This week, the New York State Technology Leadership Academy will take place in Albany, New York. As I posted two weeks ago, I’ll be speaking about deep citizen engagement – the ways that government leaders can get the benefit of citizen co-creation and co-delivery of public services.
Note: the new website for you to contribute to and assess ideas is at https://claritypresales-13df0e80fac.secure.force.com/ca_idea__ideahome .
A timely article by Governing magazine appeared Monday – Tax Day, appropriately enough – about a “Study: Citizen Budgeting Related To Better Outcomes”. (http://www.governing.com/blogs/view/gov-study-citizen-budgeting-related-to-better-performance.html)
The study was published in The American Review of Public Administration and focused on the relationship between the degree of citizen participation in highway budgeting and outcomes, such as road fatalities and road surface quality. The researchers found that the greater the citizen participation, the more positive the outcomes. This effect was strengthened the earlier the citizens had a chance to participate.
While there have been increasing reports about participatory budgeting, this is the first study that shows that citizen participation is not merely a democratic ideal, but is also a way to get better government.
Go to http://arp.sagepub.com/content/43/3/331 , if you want to read the original article, “Citizen Input in the Budget Process: When Does It Matter Most?” by Hai (David) Guo and Milena I. Neshkova, The American Review of Public Administration, May 2013; vol. 43, 3: pp. 331-346.
Some other reports about citizen participation in budgeting can be found here:
- “Making Citizens Part of Government: Local governments are leading the way in engaging the public in decision-making. More and more, technology is the key.” http://www.governing.com/columns/mgmt-insights/col-cities-making-citizens-part-of-government.html
- “Chicago Brings Participatory Budgeting to the U.S.: Participatory budgeting, which started in Latin America, lets citizens determine spending priorities.” http://www.governing.com/columns/urban-notebook/col-chicago-brings-participatory-budgeting-to-us.html
- “Putting In Their 2 Cents” http://www.nytimes.com/2012/04/01/nyregion/for-some-new-yorkers-a-grand-experiment-in-participatory-budgeting.html
- The Budgeting for Outcomes video and documents by the Government Financial Officers Association (GFOA) at http://www.gfoa.org/index.php?option=com_content&task=view&id=506&Itemid=270] , http://www.gfoa.org/downloads/BFOSectionConcepts.pdf and http://www.gfoa.org/downloads/BFOCC08.pdf
- And on citizen funding of public services, see “GovFresh Q&A: Neighbor.ly” , a civic crowdfunding platform for U.S. cities and civic-minded organizations. http://govfresh.com/2012/09/govfresh-qa-neighbor-ly/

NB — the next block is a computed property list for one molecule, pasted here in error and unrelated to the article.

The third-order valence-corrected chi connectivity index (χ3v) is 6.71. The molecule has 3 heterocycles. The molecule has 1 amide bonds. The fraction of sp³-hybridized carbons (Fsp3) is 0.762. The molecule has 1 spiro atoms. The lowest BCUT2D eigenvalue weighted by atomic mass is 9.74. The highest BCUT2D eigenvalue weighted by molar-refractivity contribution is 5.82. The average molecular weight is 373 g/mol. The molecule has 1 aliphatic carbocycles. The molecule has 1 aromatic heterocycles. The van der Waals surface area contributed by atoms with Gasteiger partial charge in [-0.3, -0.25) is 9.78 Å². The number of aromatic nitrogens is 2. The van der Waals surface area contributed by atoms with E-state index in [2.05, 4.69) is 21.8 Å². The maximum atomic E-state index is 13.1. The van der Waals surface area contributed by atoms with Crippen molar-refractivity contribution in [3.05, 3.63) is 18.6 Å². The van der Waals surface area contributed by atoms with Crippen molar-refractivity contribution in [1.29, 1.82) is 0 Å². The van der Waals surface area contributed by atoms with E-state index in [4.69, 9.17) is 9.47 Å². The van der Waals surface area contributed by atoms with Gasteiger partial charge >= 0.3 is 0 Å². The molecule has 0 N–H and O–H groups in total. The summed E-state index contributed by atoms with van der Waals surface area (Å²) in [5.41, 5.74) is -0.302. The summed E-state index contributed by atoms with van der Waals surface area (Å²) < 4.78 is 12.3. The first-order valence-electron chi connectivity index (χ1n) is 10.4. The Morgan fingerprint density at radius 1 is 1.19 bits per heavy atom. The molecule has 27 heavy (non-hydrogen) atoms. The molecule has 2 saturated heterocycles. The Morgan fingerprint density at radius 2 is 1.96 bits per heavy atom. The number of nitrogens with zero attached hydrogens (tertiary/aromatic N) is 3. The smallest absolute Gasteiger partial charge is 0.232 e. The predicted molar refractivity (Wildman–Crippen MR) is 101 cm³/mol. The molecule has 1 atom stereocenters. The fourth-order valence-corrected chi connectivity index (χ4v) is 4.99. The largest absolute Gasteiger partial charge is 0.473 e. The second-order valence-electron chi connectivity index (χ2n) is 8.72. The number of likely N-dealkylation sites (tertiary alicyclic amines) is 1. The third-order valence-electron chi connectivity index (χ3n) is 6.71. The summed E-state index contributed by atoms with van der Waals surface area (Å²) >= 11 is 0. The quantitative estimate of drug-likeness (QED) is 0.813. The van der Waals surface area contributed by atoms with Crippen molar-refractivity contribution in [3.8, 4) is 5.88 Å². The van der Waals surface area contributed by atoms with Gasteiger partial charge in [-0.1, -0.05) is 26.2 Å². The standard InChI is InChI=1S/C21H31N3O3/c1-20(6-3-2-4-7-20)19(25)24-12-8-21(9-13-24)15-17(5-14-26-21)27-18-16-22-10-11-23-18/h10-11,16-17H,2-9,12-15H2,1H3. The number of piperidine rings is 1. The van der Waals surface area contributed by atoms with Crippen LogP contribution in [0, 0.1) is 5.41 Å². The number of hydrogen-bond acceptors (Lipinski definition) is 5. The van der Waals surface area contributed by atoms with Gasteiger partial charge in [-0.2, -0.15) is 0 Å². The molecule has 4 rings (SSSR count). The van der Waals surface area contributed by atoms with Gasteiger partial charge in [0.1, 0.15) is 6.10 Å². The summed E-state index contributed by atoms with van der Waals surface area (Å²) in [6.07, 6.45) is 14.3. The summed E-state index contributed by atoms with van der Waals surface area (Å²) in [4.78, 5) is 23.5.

© 2013 Norman Jacknis
There was an interesting article in the New York Times, “Police Surveillance May Earn Money for City” (http://www.nytimes.com/2013/04/04/nyregion/new-york-citys-police-surveillance-technology-could-bring-in-money.html).
Because it focused on law enforcement, much of the article dealt with privacy and other issues raised by police use of technology. These issues are indeed challenging, but not that new.
A newer part of the story is that this is a good example of something I’ve been expecting to see for a couple of years: government to government software-as-a-service.
Here are some relevant excerpts from the story:
The policing system is making New York safer and it will also make money for the city, which is marketing it to other jurisdictions.
Buyers would pay to access the software (at least several million dollars and more depending on the size of the jurisdiction and whether specifications have to be customized). New York City will receive 30 percent of the gross revenues from the sale of the system and access to any innovations developed for new customers. The revenue will be directed to counterterrorism and crime prevention programs.
This government-to-government service allows less technologically skilled governments to get sophisticated services they could create for themselves. It also enables the most technologically advanced governments to spread out their development costs over a larger base and to save some money for their taxpayers. A win-win as the old expression goes.
Even beyond law enforcement – or maybe I should say, especially outside of law enforcement – the logic of this situation is likely to lead to an expansion of these government-to-government technology services. More examples in future posts. Please let me know if you have any examples.
© 2013 Norman Jacknis
In two weeks, the New York State Technology Leadership Academy will take place in Albany, New York. This event brings together hundreds of the technology executives who try to make technology serve, ever better, the needs of the people of New York.
I’m on a panel Thursday, April 18, talking about Deep Engagement with the citizens of New York, enabling them to co-create public policy and deliver public services.
As befitting the topic of the panel, there is now an opportunity to direct the conversation. You can share your ideas or participate in the live conversation on April 18 at 11 AM Eastern Time. Go to http://bit.ly/11LSR5U
© 2013 Norman Jacknis